Licorice Schtick

Hey, at least no one has blamed Obama, and no one has been called a Nazi. Yet.


Are you a clarinet player? Just noticed the nickname :)


Good one!! :}


I was pusuing an undergaduate degree in teaching when I realized I hated kids, so I switched. No harm, no foul, have done much better for myself than a teaching degree could have accomplished.


Sounds like a crock of crap to me.

dorothy gale

If one has this so-called "rare phobia," perhaps one should choose a different profession. How freaking stupid! Has this woman no sense of shame or self-respect?! I'm just flabbergasted at the stupidity of this claim.


I have a phobia of bread, but I'll be applying at a bakery next week...lol!!!

God Of Thunder

And this is hilarious!!!


this is the best comment on here. roflmao.

God Of Thunder

Her head looks like it's about to pop like a pimple....You have to be kidding me, and a judge is allowing this lawsuit to go thru..This has nothing to do with a disability... This is one of those reasons 'why you can't perform other job duties assigned.' I don't want to hear any BS from people defending this moron. A teaching degree means you work with kids, elementary, middle, or high school..Wherever the district feels you are best needed.. Cry me a river..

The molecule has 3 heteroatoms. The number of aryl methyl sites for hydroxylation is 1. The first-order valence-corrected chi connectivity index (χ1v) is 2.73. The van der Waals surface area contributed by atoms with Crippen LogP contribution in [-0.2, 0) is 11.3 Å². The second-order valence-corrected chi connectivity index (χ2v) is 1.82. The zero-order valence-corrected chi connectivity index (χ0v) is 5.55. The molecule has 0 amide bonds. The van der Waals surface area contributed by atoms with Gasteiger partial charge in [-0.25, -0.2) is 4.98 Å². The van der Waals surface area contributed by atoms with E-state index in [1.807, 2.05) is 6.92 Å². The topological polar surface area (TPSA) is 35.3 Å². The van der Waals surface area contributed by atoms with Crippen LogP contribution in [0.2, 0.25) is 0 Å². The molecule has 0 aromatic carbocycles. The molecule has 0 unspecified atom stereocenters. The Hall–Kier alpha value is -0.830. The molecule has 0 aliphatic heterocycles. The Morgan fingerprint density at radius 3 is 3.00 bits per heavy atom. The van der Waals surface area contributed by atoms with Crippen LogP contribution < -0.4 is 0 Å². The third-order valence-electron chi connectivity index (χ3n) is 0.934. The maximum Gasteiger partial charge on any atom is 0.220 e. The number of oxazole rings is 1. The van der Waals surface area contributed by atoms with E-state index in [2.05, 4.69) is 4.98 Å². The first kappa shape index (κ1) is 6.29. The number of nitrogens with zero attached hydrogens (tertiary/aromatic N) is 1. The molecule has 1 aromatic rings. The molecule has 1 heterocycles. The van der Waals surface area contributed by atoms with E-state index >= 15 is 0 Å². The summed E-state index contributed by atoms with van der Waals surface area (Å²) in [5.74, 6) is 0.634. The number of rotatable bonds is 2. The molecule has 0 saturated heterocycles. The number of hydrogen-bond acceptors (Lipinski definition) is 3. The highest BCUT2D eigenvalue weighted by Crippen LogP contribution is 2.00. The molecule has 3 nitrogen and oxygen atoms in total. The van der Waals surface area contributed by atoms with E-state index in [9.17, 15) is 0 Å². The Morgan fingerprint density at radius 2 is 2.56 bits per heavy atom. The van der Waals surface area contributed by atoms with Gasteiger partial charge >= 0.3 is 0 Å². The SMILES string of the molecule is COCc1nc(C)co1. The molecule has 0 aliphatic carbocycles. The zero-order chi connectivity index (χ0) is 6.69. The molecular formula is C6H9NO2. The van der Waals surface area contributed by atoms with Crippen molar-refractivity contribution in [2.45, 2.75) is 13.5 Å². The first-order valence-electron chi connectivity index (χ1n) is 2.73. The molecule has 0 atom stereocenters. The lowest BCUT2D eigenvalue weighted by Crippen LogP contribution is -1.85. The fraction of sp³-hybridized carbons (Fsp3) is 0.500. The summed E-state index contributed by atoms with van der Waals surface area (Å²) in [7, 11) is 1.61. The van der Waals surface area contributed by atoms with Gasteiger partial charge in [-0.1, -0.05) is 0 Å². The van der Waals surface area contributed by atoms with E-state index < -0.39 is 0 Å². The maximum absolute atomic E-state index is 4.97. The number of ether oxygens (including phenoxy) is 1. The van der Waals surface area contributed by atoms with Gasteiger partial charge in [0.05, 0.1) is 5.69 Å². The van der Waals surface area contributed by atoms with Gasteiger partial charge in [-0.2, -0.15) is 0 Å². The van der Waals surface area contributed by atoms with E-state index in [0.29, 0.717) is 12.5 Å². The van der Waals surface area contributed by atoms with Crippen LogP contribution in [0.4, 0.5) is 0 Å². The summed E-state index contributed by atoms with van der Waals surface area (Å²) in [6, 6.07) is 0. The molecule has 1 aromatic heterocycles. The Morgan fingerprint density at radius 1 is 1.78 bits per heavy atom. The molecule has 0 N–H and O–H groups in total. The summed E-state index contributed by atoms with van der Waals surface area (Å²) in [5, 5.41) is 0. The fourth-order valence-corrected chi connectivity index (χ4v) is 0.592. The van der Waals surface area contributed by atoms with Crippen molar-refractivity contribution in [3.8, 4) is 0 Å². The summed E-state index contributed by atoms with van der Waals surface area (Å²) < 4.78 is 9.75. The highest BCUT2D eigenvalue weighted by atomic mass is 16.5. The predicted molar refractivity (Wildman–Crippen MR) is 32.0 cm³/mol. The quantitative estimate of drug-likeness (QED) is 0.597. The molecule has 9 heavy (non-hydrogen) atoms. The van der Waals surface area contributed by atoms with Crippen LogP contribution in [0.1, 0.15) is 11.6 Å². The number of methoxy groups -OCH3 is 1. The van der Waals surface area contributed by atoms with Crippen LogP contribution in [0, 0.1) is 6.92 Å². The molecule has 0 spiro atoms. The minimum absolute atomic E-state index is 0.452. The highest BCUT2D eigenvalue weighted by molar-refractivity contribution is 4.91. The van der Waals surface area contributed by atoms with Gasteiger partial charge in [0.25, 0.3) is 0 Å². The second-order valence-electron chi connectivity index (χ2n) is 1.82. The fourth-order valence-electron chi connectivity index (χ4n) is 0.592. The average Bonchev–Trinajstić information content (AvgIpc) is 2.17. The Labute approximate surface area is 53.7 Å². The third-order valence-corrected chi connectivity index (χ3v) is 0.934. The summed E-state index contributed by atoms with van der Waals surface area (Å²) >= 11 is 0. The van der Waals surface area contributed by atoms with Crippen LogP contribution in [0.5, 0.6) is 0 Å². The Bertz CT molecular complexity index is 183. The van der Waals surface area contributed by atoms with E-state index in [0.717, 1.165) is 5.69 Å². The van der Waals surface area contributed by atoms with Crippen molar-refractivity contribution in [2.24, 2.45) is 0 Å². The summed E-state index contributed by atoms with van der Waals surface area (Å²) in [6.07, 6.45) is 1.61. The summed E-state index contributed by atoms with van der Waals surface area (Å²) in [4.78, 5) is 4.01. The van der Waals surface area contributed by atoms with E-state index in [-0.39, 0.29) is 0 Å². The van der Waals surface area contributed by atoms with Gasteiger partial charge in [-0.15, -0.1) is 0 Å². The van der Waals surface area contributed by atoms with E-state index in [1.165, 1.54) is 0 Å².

Stupid oldster.


80,000 yr ,she must be stupid . RIGHT............


She should find another profession, since being around kids is something that comes with being a teacher.


As the article states: "she wants money." Sadly jon that's what's drives the majority of Americans. Especially older ones.


I know ,If she lives for 28 more yrs that could be about 2 million dollars.
And she wants more. No wonder schools can't handle the costs.
Even if is in investments that money comes from somewhere.


I'm not 100% defending this woman but I know of quite a few school districts who have closed down their elementary/junior high schools and now have one school with grades K-12 on one site. This woman taught foreign language to high school kids and that was her profession. That would be like being a chef for a gormet restaurant only to be told due to downsizing you'll be working at McDonalds.


well, lets just hope in her case, that she doesn't end up like the people in "Demolition Man'. She would then be working at "Taco Bell" and loving it!
No offense intended!